I have tinnitus and slight hearing loss due to firearms and playing drums for 20+ years. I can't imagine trying to clear houses with muffled hearing.

[This message has been edited by 04txag007 (edited 2/14/2013 9:29a).]
I was at Fort Sill for Summer Camp in 1970. No hearing protection (other than sticking fingers in ears when shooting mortars or 106mm recoil less rifle). Switched to Air Force for opportunity to fly. Vaguely remember ear plugs and muffs being "available" but never pushed. Didn't like wearing ear plugs under flight helmet and too much trouble to remove and store before putting on helmet. No where to store muffs in a fighter cockpit subject to negative G's. Our maintenance troops did wear muffs though.
I have paid the price though. I am very conscious now as old fart, competitive shooter trying to maintain what I still have.
1987 naval aviation

we used the roll up foam ear protection then and they apparantly had for a few years
Everyone I know who actively cleared buildings used Peltors. Wearing those you can comfortably have a conversation speaking normally at a firing range. Amazing things!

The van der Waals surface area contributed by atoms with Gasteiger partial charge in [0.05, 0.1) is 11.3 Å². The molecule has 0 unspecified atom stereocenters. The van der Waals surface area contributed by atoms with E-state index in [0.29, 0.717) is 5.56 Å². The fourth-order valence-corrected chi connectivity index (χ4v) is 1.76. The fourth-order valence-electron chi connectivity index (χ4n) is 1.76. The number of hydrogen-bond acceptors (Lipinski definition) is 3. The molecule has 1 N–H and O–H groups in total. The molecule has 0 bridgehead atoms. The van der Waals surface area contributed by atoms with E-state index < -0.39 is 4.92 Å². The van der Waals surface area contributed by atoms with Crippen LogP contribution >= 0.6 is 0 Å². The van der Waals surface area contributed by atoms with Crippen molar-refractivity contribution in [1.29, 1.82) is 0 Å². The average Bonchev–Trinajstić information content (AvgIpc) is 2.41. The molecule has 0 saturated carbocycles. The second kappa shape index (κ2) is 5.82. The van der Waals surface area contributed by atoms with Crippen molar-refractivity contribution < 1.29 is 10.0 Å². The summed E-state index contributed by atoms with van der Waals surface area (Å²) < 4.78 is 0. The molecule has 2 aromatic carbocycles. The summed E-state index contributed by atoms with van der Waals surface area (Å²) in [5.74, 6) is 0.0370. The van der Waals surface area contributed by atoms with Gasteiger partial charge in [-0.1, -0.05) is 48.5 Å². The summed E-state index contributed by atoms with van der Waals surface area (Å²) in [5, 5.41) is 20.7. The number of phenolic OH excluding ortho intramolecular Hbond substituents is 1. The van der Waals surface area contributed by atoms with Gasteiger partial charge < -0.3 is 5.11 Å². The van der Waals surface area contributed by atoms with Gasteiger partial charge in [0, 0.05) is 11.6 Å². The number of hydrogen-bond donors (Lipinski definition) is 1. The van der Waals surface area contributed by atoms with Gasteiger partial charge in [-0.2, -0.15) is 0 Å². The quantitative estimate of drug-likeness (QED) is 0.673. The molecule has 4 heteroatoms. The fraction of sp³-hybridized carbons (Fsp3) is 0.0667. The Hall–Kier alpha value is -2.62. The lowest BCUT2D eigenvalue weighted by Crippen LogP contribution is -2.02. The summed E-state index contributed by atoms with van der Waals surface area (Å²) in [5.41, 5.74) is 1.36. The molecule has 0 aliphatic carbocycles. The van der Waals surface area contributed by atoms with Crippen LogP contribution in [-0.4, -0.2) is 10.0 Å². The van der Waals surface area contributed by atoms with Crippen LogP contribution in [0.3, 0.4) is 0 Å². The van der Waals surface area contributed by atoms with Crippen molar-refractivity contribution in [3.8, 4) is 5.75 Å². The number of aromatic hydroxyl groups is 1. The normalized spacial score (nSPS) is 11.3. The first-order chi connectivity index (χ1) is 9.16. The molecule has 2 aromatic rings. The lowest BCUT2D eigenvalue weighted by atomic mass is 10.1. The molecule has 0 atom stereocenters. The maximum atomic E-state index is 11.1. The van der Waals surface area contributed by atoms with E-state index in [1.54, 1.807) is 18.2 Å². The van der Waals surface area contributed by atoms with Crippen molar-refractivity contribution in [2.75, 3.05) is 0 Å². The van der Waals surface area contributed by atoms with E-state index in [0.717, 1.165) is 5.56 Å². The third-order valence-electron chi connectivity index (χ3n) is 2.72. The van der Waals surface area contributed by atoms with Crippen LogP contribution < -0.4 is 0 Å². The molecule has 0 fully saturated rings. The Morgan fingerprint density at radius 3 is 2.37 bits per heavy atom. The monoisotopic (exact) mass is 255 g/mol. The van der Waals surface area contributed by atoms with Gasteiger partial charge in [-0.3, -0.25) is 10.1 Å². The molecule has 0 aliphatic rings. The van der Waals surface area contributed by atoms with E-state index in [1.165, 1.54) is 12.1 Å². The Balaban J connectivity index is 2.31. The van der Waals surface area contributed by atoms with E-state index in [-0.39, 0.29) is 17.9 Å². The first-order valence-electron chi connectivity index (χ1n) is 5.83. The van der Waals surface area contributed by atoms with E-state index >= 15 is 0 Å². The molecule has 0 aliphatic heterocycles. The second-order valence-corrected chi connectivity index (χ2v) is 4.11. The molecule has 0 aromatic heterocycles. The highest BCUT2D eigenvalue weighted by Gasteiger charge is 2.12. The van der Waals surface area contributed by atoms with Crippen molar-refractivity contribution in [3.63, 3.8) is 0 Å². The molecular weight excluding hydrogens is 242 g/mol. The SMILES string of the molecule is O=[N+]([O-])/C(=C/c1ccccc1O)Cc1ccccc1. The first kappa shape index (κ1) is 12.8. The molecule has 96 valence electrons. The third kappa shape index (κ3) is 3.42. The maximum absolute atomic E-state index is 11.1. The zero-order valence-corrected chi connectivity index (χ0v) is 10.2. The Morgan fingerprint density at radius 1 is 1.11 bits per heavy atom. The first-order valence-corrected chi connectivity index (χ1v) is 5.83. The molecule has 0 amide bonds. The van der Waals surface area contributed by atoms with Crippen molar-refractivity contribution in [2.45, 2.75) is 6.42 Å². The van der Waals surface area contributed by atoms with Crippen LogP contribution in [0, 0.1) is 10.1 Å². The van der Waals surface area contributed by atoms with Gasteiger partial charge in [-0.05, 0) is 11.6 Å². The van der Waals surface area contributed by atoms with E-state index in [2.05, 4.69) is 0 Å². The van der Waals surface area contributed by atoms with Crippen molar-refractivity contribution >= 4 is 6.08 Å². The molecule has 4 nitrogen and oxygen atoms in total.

Also, all the radio comms were routed through them.
Even though hearing protection was available, it wasn't always used as "required." Any soldier, marine, sailor, air crapper who has ever been on a flight line, an airborne operation, helicopters, armor, infantry in the field, or combat can tell you punching something in your ears as the guns go off ain't the first priority. I did have HP, but I also suffered a high frequency hearing loss and have tinnitus after 25 years on active duty. HP helped, but it did not the issue. I volunteered, I knew the job was dangerous when I took it, I accept the consequences of my actions. I would still spend time on active duty if I had to do it all over again.

[This message has been edited by terata (edited 2/17/2013 8:13p).]
I accept the consequences of my actions

not many of us left. I salute you sir.
What? Say again.
At ROTC Advanced Camp in 1992, I remember going through the medical screening station and getting fitted for earplugs and then they stamped in our medical records: